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Not even close. If you think that pre-med is too stressful to have fun, you should consider doing something else because it only gets busier and more stressful. Sorry! :p
Pre-med is fine.

Is it the best? No. But you know what sucks more?

Not knowing whether you'll have a job after you graduate, in any other field.
 
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Glazedonutlove

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Not even close. If you think that pre-med is too stressful to have fun, you should consider doing something else because it only gets busier and more stressful. Sorry! :p
Premed is not that stressful. I'm talking about having security about knowing you have a spot in med school
 

Glazedonutlove

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No way. You are locked into a course of study and in many cases need to maintain a certain GPA. Far more premed stress but it's just not about MCAT. Plus if you already have the "I'm in med school" mindset, you most likely won't explore other things, which is part of what makes college such an opportunity. Take classes you enjoy, and decide as late as possible in the game to apply to med school. It will always be there and most of the time you'll end up with much better options.
I know I wouldn't miss spending 1000s this interview cycle :)
 

md-2020

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I'm talking about having security about knowing you have a spot in med school
If I were a high achieving student that matriculated BS/MD I'd always be thinking about what I gave up (much better UG, freedom to choose medical school, scholarships, etc etc). It'd be a nightmare.
 
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Glazedonutlove

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If I were a high achieving student that matriculated BS/MD I'd always be thinking about what I gave up (much better UG, freedom to choose medical school, scholarships, etc etc). It'd be a nightmare.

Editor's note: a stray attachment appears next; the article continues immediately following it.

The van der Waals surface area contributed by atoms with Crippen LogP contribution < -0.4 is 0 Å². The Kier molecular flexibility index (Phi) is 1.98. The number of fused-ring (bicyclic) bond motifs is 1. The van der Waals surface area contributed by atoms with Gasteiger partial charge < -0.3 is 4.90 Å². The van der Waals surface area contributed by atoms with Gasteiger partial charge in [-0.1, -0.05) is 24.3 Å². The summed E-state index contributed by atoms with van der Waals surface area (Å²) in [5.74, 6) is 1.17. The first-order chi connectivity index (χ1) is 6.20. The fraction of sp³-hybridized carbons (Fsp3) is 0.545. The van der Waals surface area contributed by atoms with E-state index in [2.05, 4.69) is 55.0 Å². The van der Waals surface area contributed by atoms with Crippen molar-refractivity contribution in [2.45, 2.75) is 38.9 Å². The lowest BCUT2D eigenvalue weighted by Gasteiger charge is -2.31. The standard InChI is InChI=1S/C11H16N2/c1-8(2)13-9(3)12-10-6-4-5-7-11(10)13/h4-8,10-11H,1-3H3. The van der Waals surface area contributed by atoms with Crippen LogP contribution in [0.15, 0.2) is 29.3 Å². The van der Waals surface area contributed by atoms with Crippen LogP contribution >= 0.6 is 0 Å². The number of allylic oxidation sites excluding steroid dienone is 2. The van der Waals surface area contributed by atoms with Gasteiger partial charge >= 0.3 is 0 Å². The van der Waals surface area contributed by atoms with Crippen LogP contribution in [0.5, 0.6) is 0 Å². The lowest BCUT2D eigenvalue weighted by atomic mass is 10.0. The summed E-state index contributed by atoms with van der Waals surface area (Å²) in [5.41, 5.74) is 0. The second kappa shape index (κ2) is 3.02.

Never said there aren't 2 sides to it. Depends on what you want as an individual. I agree with you, I would miss seeing all these great schools and programs if I was bound to one place. But some people know they want to live in a certain place and it may be a good option for them.
 
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Law2Doc

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Premed is not that stressful. I'm talking about having security about knowing you have a spot in med school
If you are smart enough to get into and not get dumped from a combined program you'll still be smart enough to get into a med school after a normal college. You are likely trading one set of stresses for another and throwing away a ton of opportunity to boot. These programs have gradually become less and less in favor over the years and honestly if the primary reason you're picking it is security then you'd probably be exactly the person who might benefit more by NOT doing it -- med school and training is a really rough place for people that don't have the stomach for a good uphill challenge and want an easier path. while I've met people who did well coming from these joint degrees, they weren't the kind of people looking to avoid hurdles later in their careers and I suspect they wouldn't have endorsed the path just for those looking to avoid stress of applications or mcat. It's not the kind of career that you should go into if you fear stresses and hard work.